The Quiet Millionaire  was written by Brett Wilder, a Certified Financial Planner and President & CEO of Financial Management Group Inc., and it’s over 400 pages of relatively large print and chock full of useful information. The title of the book speaks volumes about the point of the book, which is the quiet accumulation and preservation of your hard earned wealth.
In addition to the dollars and cents, this book delves into the sphere of personal improvement, since the two are intertwined, and works to provide a foundation onto which strong personal finance principles can flourish. For example, the book immediately, in its introduction, talks about the fact that you need a goal in life before you ever start thinking about your finances. For example, he asks what you would do if you had all the money in the world? What would you do if you only had a few years to live? It’s the same principle I was trying to convey when I said that frugality is easier with a goal or purpose  in mind. Well, that applies to almost everything.
Now, a book from a CFP wouldn’t be complete if they didn’t talk about their company’s hallmark. In this case, it’s the Financial Management Review. The FMR is a budgeting and planning framework that Wilder uses at his firm and it’s a well thought out framework. If you already have a budgeting process, it’s worth checking out to see what you can incorporate into your own. If you don’t, it’s worth seeing what types of frameworks are out there. (As a disclaimer, I’d say this about all frameworks, I think you have to tailor what you use for your own needs, no one framework will be perfect in the first shot)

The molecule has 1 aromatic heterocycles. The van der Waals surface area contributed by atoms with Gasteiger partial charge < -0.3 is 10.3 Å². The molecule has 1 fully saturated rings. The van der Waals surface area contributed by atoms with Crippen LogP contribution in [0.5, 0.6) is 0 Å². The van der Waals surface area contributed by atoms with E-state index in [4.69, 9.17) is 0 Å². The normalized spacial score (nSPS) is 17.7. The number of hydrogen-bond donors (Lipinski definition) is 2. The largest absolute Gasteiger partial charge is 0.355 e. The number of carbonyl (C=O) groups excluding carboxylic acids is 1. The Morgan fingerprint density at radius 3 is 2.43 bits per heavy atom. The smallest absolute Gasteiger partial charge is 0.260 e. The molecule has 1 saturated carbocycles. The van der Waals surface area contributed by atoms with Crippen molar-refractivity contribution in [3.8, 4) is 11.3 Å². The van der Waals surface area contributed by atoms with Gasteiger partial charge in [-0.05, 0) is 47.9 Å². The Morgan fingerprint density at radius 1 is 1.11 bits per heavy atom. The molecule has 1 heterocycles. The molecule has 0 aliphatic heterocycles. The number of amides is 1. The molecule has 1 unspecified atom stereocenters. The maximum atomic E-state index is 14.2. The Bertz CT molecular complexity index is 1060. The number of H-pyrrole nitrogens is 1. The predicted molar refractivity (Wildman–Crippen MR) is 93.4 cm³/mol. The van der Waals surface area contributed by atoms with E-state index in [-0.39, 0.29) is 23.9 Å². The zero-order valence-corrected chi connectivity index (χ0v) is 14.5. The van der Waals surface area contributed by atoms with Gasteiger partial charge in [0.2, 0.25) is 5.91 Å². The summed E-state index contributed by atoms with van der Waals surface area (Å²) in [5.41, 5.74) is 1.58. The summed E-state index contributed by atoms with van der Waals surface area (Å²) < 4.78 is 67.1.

One thing that this book touched on that I hadn’t seen before in a personal finance book was the idea of business ownership. He goes into the various phases of business ownership and I found it particularly interesting. Now, I just took an Entrepreneurship class so it was really a review; but if you hadn’t been in a class like that, then the chapter will probably open your eyes to the business ownership mindset.
Lastly, one other thing I noticed about the book was it’s relatively large font, which was surprisingly inviting. I hate opening a large book and being overwhelmed with tiny print, esoteric charts and graphs, and feeling like I’m being deluged with information. Some people enjoy feeling like they “got their money’s worth” when they open a book and see that, I actually hate it. I feel like I’m reading an encyclopedia instead of a book I want to read. That being said, that’s judging a book on features that really aren’t that important – you want to know if this book is worth buying, borrowing, or ignoring. My answer is that you should borrow it from the book, scan through it, and make your own decision on whether or not you should buy it. This book could be a valuable reference (if you’re looking for that type of book), written in easy to understand layman terms, and one designed for the “millionaire next door.” Stanley’s The Millionaire Next Door  introduced you to your millionaire next door, then Wilder’s book teaches you step by step, in greater detail than Stanley, how you can keep up with the Joneses in a good way.